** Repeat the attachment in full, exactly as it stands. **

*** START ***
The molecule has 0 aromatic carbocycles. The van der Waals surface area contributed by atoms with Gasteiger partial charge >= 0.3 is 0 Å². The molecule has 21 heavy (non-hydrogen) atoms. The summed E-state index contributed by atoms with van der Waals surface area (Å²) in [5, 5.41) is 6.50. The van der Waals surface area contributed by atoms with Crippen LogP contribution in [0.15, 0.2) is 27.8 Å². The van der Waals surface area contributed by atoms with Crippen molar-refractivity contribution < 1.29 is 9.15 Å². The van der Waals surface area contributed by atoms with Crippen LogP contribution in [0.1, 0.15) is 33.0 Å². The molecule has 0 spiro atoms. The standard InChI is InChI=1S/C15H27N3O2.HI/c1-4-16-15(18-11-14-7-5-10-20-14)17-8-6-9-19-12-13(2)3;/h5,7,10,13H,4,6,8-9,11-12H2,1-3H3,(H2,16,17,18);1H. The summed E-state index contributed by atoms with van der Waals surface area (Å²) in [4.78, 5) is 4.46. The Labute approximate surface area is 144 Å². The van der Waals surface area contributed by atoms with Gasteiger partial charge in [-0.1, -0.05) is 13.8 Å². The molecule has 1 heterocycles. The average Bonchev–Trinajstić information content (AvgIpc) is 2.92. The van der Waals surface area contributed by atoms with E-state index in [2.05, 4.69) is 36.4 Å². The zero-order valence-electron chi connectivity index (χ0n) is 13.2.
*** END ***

The molecule has 0 aromatic carbocycles. The van der Waals surface area contributed by atoms with Gasteiger partial charge >= 0.3 is 0 Å². The molecule has 21 heavy (non-hydrogen) atoms. The summed E-state index contributed by atoms with van der Waals surface area (Å²) in [5, 5.41) is 6.50. The van der Waals surface area contributed by atoms with Crippen LogP contribution in [0.15, 0.2) is 27.8 Å². The van der Waals surface area contributed by atoms with Crippen molar-refractivity contribution < 1.29 is 9.15 Å². The van der Waals surface area contributed by atoms with Crippen LogP contribution in [0.1, 0.15) is 33.0 Å². The molecule has 0 spiro atoms. The standard InChI is InChI=1S/C15H27N3O2.HI/c1-4-16-15(18-11-14-7-5-10-20-14)17-8-6-9-19-12-13(2)3;/h5,7,10,13H,4,6,8-9,11-12H2,1-3H3,(H2,16,17,18);1H. The summed E-state index contributed by atoms with van der Waals surface area (Å²) in [4.78, 5) is 4.46. The Labute approximate surface area is 144 Å². The van der Waals surface area contributed by atoms with Gasteiger partial charge in [-0.1, -0.05) is 13.8 Å². The molecule has 1 heterocycles. The average Bonchev–Trinajstić information content (AvgIpc) is 2.92. The van der Waals surface area contributed by atoms with E-state index in [2.05, 4.69) is 36.4 Å². The zero-order valence-electron chi connectivity index (χ0n) is 13.2.